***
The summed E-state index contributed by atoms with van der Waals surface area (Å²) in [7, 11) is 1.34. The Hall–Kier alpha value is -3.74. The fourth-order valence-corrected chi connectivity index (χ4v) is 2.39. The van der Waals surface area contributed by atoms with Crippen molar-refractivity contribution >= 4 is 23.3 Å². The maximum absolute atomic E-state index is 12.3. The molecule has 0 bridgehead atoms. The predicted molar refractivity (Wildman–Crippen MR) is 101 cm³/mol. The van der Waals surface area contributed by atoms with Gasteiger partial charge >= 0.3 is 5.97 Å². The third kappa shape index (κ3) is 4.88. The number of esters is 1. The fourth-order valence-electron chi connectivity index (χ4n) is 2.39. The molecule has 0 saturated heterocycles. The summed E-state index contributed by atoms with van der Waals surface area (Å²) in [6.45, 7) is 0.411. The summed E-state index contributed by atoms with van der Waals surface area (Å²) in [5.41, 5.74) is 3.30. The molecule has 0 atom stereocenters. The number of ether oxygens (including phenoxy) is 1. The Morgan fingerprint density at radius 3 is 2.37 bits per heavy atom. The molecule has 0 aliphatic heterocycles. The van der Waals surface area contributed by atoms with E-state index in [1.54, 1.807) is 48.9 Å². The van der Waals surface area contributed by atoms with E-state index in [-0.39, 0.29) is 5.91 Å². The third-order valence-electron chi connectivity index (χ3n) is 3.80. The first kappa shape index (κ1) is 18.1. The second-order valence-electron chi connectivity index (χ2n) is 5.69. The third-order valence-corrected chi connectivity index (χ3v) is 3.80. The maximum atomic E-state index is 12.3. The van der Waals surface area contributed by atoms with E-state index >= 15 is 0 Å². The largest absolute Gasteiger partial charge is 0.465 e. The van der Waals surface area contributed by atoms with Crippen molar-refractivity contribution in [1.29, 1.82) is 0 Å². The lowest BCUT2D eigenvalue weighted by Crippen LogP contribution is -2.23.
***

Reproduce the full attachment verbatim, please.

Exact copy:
The summed E-state index contributed by atoms with van der Waals surface area (Å²) in [7, 11) is 1.34. The Hall–Kier alpha value is -3.74. The fourth-order valence-corrected chi connectivity index (χ4v) is 2.39. The van der Waals surface area contributed by atoms with Crippen molar-refractivity contribution >= 4 is 23.3 Å². The maximum absolute atomic E-state index is 12.3. The molecule has 0 bridgehead atoms. The predicted molar refractivity (Wildman–Crippen MR) is 101 cm³/mol. The van der Waals surface area contributed by atoms with Gasteiger partial charge >= 0.3 is 5.97 Å². The third kappa shape index (κ3) is 4.88. The number of esters is 1. The fourth-order valence-electron chi connectivity index (χ4n) is 2.39. The molecule has 0 saturated heterocycles. The summed E-state index contributed by atoms with van der Waals surface area (Å²) in [6.45, 7) is 0.411. The summed E-state index contributed by atoms with van der Waals surface area (Å²) in [5.41, 5.74) is 3.30. The molecule has 0 atom stereocenters. The number of ether oxygens (including phenoxy) is 1. The Morgan fingerprint density at radius 3 is 2.37 bits per heavy atom. The molecule has 0 aliphatic heterocycles. The van der Waals surface area contributed by atoms with E-state index in [1.54, 1.807) is 48.9 Å². The van der Waals surface area contributed by atoms with E-state index in [-0.39, 0.29) is 5.91 Å². The third-order valence-electron chi connectivity index (χ3n) is 3.80. The first kappa shape index (κ1) is 18.1. The second-order valence-electron chi connectivity index (χ2n) is 5.69. The third-order valence-corrected chi connectivity index (χ3v) is 3.80. The maximum atomic E-state index is 12.3. The van der Waals surface area contributed by atoms with E-state index >= 15 is 0 Å². The largest absolute Gasteiger partial charge is 0.465 e. The van der Waals surface area contributed by atoms with Crippen molar-refractivity contribution in [1.29, 1.82) is 0 Å². The lowest BCUT2D eigenvalue weighted by Crippen LogP contribution is -2.23.